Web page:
We must get rid of all unjust laws, particularly those that trench directly on the dignity of the human person from conception until natural death, and cover them with laws that preserve man in his inherent and irrevocable dignity, which enables him to rise to a higher order of being and grace. But as morality is the basis of law rather than the other way round, these unjust laws will neither go away nor change until there is a real change in the moral order. Total respect for the sacred in man, which ultimately reestablishes his relationship with God, whom the postmodern world has shut out of its existence, is the conditio sine qua non for this change. Man needs to be converted and renewed, in self-knowledge and in love, in order to get there. He must be fully reconciled to the fact that his First End, to use the language of metaphysics, is also his Last End. In Eliot’s words, he must go back to his beginning, and arrive at “where he started and know the place for the first time.” [37]


[1] Instruction on Respect for Human Life in Its Origin and on the Dignity of Procreation, Feb. 22, 1987

[2] Vial Correa, J. de D., Human Genome, Human Person and the Society of the Future, Libreria Editrice Vaticana, Citta del Vaticano, 1999

[3] Report to the International Right to Life Federation board which Dr. Willke chairs, Manila, 2007.

[4] Aquinas, Thomas, The Summa Theologica, I-II, Treatise on Law Q. xc, Encyclopedia Britannica, 1952

[5] Peeters, Marguerite, The New Global Ethic: Challenges for the Church, Institute for Intercultural Dialogue Dynamics, Brussels, 2006

[6] Joseph Cardinal Ratzinger, Homily at Mass, St. Peter’s Basilica, April 18, 2005

[7] De Torre, Joseph M., Christian Philosophy, Third Edition, Sing-Tala Publishers, Manila, 1994

[8] T. S. Eliot, Choruses from “The Rock,” The Complete Poems and Plays, Harcourt Brace and Company, New York, San Diego, London, 1950

[9] Cardinal Ratzinger used this term in his homily at St. Peter’s Basilica on April 18, 2005, just before he became Pope Benedict XVI

[10] Burggraf Jutta, Lexicon,Gender, Human Life International, Front Royal, Virginia, 2006

[11] Caputo, John D., Deconstruction in a Nutshell, A Conversation with Jacques Derrida, Fordham University Press, New York, Eighth Printing, 2004

[12] Pera, Marcello, Without Roots, Basic Books, New York, 2006

[13] Peeters, Marguerite, The New Global Ethic

[14] Cf Burggraf Jutta, Lexicon , Gender

[15] Ibid

[16] Hagan, Joseph, Lexicon, New family models

[17] Hermange, Marie Therese, Lexicon, Rights of the Child

[18] Netherlands, Belgium, Spain, Canada, South Africa; and Massachusetts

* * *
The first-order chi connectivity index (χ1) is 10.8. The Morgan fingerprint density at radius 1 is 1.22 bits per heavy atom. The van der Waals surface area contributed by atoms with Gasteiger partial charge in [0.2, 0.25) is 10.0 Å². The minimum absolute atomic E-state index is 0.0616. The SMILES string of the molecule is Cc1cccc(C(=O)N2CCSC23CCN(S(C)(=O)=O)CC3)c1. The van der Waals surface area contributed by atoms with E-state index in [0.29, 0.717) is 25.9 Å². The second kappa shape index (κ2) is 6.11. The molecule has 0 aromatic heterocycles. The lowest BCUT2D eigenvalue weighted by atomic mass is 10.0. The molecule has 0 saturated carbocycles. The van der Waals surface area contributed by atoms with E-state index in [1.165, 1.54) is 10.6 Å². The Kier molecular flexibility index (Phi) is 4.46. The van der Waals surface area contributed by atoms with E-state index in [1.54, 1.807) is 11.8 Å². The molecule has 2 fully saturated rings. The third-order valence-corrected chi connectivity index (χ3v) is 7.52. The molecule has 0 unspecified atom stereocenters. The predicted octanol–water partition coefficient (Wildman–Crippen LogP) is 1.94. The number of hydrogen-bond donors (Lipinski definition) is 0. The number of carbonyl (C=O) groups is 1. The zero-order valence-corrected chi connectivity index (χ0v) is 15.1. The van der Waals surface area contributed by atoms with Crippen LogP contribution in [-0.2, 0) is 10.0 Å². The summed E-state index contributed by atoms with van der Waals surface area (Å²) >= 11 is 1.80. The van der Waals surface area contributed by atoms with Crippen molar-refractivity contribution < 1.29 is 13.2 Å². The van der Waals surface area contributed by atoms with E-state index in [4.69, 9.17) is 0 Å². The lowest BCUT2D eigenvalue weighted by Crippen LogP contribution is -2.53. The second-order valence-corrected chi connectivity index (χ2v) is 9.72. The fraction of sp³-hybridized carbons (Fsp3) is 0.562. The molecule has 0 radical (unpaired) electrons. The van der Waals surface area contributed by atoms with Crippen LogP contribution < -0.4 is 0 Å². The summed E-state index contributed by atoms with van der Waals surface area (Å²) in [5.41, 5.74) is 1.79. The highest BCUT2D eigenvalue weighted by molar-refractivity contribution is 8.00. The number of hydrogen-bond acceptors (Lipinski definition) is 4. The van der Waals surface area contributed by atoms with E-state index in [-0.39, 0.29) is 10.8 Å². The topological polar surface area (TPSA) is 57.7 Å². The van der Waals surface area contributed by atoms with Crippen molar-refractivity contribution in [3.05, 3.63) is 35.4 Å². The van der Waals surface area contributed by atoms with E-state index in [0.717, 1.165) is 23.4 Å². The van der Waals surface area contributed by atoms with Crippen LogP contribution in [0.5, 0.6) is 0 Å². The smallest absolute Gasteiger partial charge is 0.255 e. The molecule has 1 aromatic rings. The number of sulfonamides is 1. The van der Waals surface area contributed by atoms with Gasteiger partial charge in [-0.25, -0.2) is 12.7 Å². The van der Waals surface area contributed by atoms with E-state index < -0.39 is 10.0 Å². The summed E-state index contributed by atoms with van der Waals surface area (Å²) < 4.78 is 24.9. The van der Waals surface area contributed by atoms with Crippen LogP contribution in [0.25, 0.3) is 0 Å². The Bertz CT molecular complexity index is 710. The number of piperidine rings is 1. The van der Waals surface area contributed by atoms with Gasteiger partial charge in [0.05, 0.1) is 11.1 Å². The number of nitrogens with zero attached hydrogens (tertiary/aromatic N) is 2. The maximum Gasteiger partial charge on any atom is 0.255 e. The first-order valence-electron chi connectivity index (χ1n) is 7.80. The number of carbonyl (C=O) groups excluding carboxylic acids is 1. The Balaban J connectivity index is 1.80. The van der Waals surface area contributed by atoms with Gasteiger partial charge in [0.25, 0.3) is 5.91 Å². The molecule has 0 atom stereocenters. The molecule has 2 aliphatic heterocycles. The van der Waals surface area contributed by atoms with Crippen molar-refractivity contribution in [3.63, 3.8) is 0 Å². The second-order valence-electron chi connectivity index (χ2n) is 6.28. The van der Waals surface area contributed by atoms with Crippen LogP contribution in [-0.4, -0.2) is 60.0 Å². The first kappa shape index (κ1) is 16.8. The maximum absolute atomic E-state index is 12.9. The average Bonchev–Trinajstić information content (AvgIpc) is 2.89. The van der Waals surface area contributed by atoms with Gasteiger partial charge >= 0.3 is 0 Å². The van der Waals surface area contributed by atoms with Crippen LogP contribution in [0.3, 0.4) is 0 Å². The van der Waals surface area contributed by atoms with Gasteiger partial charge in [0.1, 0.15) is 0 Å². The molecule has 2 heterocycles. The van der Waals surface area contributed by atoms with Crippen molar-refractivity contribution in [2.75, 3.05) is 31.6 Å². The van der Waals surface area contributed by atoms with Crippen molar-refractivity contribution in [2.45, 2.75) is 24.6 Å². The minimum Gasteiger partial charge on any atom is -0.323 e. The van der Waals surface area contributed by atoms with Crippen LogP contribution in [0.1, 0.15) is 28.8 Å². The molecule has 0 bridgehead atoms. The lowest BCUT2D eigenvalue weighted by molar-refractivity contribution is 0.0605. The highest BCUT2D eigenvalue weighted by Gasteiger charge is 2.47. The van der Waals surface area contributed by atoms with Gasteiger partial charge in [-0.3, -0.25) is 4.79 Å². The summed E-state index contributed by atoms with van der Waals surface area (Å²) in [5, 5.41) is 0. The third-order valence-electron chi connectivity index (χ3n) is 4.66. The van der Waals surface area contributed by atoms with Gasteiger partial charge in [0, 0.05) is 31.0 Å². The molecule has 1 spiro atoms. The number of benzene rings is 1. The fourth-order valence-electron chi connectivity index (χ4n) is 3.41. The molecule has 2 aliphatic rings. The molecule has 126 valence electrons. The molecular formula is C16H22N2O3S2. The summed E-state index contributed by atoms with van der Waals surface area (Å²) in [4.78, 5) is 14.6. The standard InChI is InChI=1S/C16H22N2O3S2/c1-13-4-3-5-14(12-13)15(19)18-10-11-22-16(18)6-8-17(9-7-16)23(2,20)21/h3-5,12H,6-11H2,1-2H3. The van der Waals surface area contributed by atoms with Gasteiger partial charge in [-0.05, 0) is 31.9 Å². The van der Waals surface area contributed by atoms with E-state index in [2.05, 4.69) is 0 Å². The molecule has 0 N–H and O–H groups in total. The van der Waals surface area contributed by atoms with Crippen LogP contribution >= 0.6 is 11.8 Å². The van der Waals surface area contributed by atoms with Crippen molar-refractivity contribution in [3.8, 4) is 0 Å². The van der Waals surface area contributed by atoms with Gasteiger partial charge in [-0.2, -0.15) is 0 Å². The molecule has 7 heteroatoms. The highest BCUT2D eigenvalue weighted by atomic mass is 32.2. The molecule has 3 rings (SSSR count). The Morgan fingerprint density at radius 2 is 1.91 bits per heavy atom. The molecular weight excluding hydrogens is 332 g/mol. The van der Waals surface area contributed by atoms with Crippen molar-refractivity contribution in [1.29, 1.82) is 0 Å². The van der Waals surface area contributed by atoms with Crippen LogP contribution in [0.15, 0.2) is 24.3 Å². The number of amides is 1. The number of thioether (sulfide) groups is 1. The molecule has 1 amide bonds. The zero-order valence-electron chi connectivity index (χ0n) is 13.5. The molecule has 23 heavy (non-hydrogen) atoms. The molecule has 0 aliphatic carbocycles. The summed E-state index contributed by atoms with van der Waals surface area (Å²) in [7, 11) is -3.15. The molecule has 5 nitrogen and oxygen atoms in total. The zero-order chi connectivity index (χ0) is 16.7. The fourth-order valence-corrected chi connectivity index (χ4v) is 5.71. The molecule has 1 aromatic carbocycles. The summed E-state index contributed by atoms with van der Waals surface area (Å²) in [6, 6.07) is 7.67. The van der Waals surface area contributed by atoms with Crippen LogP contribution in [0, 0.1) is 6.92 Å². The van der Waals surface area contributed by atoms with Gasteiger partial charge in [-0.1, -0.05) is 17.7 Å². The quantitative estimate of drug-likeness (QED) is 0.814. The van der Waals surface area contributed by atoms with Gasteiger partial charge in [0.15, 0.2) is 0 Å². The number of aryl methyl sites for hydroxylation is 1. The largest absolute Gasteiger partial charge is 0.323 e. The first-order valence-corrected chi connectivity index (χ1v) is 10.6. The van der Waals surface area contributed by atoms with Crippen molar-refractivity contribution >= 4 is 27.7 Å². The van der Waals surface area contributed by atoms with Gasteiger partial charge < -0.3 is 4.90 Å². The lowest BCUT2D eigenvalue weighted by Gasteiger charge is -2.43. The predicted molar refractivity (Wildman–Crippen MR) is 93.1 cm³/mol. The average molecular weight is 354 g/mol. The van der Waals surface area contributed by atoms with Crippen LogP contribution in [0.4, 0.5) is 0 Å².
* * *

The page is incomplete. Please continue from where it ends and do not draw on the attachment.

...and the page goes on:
[19] Aruba, Australia, Austria, China, Estonia, France, Ireland, Latvia, Lithuania, New Zealand, Portugal, Romania, Sweden, Taiwan, United Kingdom, United States

[20] Andora, Australia, Croatia, Czech Republic, Denmark, Finland, France, Germany, Iceland, Israel, Luxembourg, New Zealand, Norway, Portugal, Slovenia, Sweden, Switzerland, and the United Kingdom. Also certain parts of Argentina, Brazil, Italy, Mexico, and the U.S. states of California, Connecticut, Hawaii, Maine, New Jersey, Vermont and the U.S. District of Columbia.

[21] Anatrella, Tony, Lexicon, Homosexuality and Homophobia

[22] Gen 1:28

[23] Cf Barra, Rodolfo Carlos, Lexicon, The legal status of the new embryo

[24] Donum Vitae, Holy See, 1987

[25] Article II, Sec. 12 of the Constitution provides: The State recognizes the sanctity of family life and shall protect and strengthen the family as a basic autonomous social institution. It shall equally protect the life of the mother and the life of the unborn from conception. The natural and primary right and duty of parents in the rearing of the youth for civic efficiency and the development of moral character shall receive the support of the Government. Article XV is entirely devoted to the protection of the family.

[26] Dumont, Gerard-Francois, Les evolutions demographiques dans le monde, Paper read at the Pastoral and Theological Congress, World Meeting of Families, Valencia, Spain, July 2006

[27] U.S. President George W. Bush was guest of honor at this breakfast at the Washington Hilton

[28] Cf Lugosi, Charles, Conforming to the Rule of Law: When Person and Human Being Finally Mean the Same Thing in Fourteenth Amendment Jurisprudence, Issues in Law and Medicine, Vol. 22, Numbers 2 & 3, Fall 2006/Spring 2007

[29] Quoted by Cardinal Ratzinger in Values in a Time of Upheaval, Ignatius Press, San Francisco, 2006

[30] Ibid

[31] Jn 18:37

[32] Jn 18:38

[33] Ratzinger Cardinal Joseph, Values in a Time of Upheaval

[34] Grzeskowiak, Alicja, Lexicon

[35] Ratzinger Cardinal Joseph, Values in a Time of Upheaval

[36] Burke, Cormac, Authority and Freedom in the Church, Four Courts Press, Dublin, 1988

[37] Eliot, T.S., Little Gidding